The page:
Discrimination against those with disabilities is illegal under federal law. But advocates say that’s not enough to ensure everyone has equal access to life-saving and extremely limited organ transplants.
Lawmakers have heard these cries, and now 30 states have anti-discrimination laws on this issue of organ transplants. West Virginia could follow suit.
“I just couldn’t fathom that somebody would be denied a life-saving organ transplant because they have a disability of some kind. I just couldn’t wrap my brain around it,” said Sen. Amy Grady, R-Mason, who is sponsoring Senate Bill 647. It passed the West Virginia Senate and could be adopted on the last day of session this Saturday.
The bill would bar health providers from denying someone a spot on a transplant waiting list based solely on an intellectual disability. Providers must also offer accommodations at every step of the process.
Christy Black works for the West Virginia Developmental Disabilities Council and has an 18-year-old daughter who has Down syndrome. She supports the bill, saying when folks face barriers to life-saving healthcare, it makes her think the worst.
“Some of that is really just, I think, seeing that people with disabilities are less valued,” Black said. “People with developmental, intellectual and developmental disabilities also have value in their lives and they are not less worthy.”
The landmark Americans With Disabilities Act of 1990 says folks with physical and intellectual disabilities must have the same opportunities to work, learn and live just like anyone else. But advocates across the nation are questioning if those protections work to guarantee access to organ transplants. In 2019, the National Council on Disabilities advised the federal government that transplant discrimination is real and needs to be dealt with.
Sen. Grady, and Black with the state disabilities council, do not think this kind of discrimination is prevalent in West Virginia. But they say a new state law would set some standards.
“It’s more proactive to make sure that it doesn’t happen because people with disabilities should be treated exactly the same as everybody else,” Grady said.
There are two transplant providers in the state. Those are WVU Medicine, which declined to comment for this article, and Charleston Area Medical Center.
“We do not discriminate against anyone with physical or cognitive or financial limitations,” said Alice Jones, who is the transplant administrator at CAMC. CAMC takes no issue with this bill.
In surveys where health providers admit to some level of discrimination, participants say they question if patients with cognitive disabilities will be able to remember to take their medications.
Jones says that’s not a good excuse because health providers are used to arranging accommodations for all kinds of patients.
“If the patient has a way to remediate the situation, some compensatory mechanism or social support or something like that, then the candidacy is supported,” Jones said.
While discrimination may be a rare occurrence that wrongly decides the fate of someone’s life, the larger reality of organ transplants is that there just isn’t enough to go around, despite best intentions.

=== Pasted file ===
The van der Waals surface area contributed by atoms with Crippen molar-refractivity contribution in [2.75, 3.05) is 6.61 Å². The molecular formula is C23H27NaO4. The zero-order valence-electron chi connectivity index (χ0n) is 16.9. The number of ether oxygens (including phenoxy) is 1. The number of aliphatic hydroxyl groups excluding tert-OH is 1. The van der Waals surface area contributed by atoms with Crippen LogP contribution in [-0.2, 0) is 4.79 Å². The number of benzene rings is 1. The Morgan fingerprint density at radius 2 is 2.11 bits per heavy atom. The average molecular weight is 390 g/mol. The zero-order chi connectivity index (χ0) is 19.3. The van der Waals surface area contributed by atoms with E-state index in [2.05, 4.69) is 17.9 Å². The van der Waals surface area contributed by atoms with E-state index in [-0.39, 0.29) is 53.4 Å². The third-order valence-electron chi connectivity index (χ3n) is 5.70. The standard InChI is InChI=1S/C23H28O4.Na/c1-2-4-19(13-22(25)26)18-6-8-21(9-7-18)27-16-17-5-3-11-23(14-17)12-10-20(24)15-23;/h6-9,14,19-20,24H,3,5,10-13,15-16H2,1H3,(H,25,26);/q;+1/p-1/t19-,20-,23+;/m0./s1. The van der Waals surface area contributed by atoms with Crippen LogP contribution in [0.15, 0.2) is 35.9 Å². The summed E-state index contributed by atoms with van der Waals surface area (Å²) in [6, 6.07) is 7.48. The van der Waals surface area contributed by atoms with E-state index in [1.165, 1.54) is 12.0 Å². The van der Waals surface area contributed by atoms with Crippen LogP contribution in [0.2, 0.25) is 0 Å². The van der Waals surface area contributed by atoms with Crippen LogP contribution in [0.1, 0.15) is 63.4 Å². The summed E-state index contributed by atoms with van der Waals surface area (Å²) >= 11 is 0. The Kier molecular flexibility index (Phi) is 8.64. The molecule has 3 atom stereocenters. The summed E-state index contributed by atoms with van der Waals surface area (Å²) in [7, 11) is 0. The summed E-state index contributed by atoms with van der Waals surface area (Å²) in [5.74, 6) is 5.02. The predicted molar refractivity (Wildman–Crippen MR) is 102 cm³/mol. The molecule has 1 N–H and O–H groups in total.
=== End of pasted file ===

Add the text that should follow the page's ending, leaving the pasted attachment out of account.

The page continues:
“We do not take for granted the fact that this is a limited resource. That’s why we are very careful and make sure all the patients have their testing and can be good stewards of the gifts they’re given,” Jones said.
Equal Opportunity For Something That Isn’t Guaranteed
Jones said there are 70 patients on her waiting list to get a kidney transplant at CAMC. These patients can survive off dialysis, but that involves being hooked up to a machine for hours a day several times a week.
“I’ve had many patients say it’s not really living,” Jones said. “When they get this transplant, food tastes better. They have a better outlook on life. They’re able to travel. They’re able to do so many more things.”
There are more than 100,000 people in the U.S. waiting, potentially for years, for an organ transplant.
“Patients die waiting for transplants,” said Dr. Roy Bloom, who directs the Kidney/Pancreas Transplant Program at the Hospital of the University of Pennsylvania. He’s also on the board of the American Society of Transplantation.
To get on a waiting list, transplant centers must first decide if a patient is a good candidate for a transplant. Bloom said that an intellectual disability alone should never disqualify a patient. Instead, he looks at patients holistically to understand the risks versus benefits of a transplant. Undergoing serious surgery and having to take antirejection medications that weaken someone’s immune system are risks to consider.
“I wish there were enough organs and I wish that this was always safe for everybody,” Bloom said.”
As for benefits, Bloom has to weigh which patients will make the most of a highly limited resource.
“If you’re going to take a good quality organ, you’d want to give it to somebody who’s going to need it for the longest period of time, as opposed to an older patient who may not need the best quality organ, but will need an organ that will last them for as much of the rest of their life as possible,” Bloom said. “So we do try and take that into account … and try and balance equity with utility.”
Grady believes her bill will provide protections without tying the hands of transplant centers that ultimately decide who is medically a good transplant candidate. Grady said it is essential that organs are given to those whose bodies can best respond to the transplant.
“If you’re going to give somebody a heart that cannot follow through with those things, then three people die: the donor, the person who receives it, and the person who was next in line,” Grady said.